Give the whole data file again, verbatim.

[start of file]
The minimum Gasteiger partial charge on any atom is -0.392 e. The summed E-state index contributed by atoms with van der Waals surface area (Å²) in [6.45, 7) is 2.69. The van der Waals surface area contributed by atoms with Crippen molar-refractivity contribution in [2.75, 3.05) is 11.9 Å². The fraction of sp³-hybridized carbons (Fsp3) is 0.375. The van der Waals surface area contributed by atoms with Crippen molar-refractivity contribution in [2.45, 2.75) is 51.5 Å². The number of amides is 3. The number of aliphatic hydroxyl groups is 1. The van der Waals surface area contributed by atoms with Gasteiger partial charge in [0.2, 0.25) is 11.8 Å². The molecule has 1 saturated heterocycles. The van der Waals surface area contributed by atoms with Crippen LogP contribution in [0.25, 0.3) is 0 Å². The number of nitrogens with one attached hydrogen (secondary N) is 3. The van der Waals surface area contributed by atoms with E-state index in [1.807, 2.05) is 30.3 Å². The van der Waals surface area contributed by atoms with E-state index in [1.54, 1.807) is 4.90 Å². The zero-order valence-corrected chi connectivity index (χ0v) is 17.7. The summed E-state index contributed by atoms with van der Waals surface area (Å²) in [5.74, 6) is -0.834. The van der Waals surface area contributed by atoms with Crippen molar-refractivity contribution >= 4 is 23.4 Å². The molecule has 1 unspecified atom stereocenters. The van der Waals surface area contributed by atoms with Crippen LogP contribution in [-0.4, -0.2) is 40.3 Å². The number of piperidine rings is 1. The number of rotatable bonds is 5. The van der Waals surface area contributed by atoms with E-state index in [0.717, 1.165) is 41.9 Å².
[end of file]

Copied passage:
The minimum Gasteiger partial charge on any atom is -0.392 e. The summed E-state index contributed by atoms with van der Waals surface area (Å²) in [6.45, 7) is 2.69. The van der Waals surface area contributed by atoms with Crippen molar-refractivity contribution in [2.75, 3.05) is 11.9 Å². The fraction of sp³-hybridized carbons (Fsp3) is 0.375. The van der Waals surface area contributed by atoms with Crippen molar-refractivity contribution in [2.45, 2.75) is 51.5 Å². The number of amides is 3. The number of aliphatic hydroxyl groups is 1. The van der Waals surface area contributed by atoms with Gasteiger partial charge in [0.2, 0.25) is 11.8 Å². The molecule has 1 saturated heterocycles. The van der Waals surface area contributed by atoms with Crippen LogP contribution in [0.25, 0.3) is 0 Å². The number of nitrogens with one attached hydrogen (secondary N) is 3. The van der Waals surface area contributed by atoms with E-state index in [1.807, 2.05) is 30.3 Å². The van der Waals surface area contributed by atoms with E-state index in [1.54, 1.807) is 4.90 Å². The zero-order valence-corrected chi connectivity index (χ0v) is 17.7. The summed E-state index contributed by atoms with van der Waals surface area (Å²) in [5.74, 6) is -0.834. The van der Waals surface area contributed by atoms with Crippen molar-refractivity contribution >= 4 is 23.4 Å². The molecule has 1 unspecified atom stereocenters. The van der Waals surface area contributed by atoms with Crippen LogP contribution in [-0.4, -0.2) is 40.3 Å². The number of piperidine rings is 1. The number of rotatable bonds is 5. The van der Waals surface area contributed by atoms with E-state index in [0.717, 1.165) is 41.9 Å².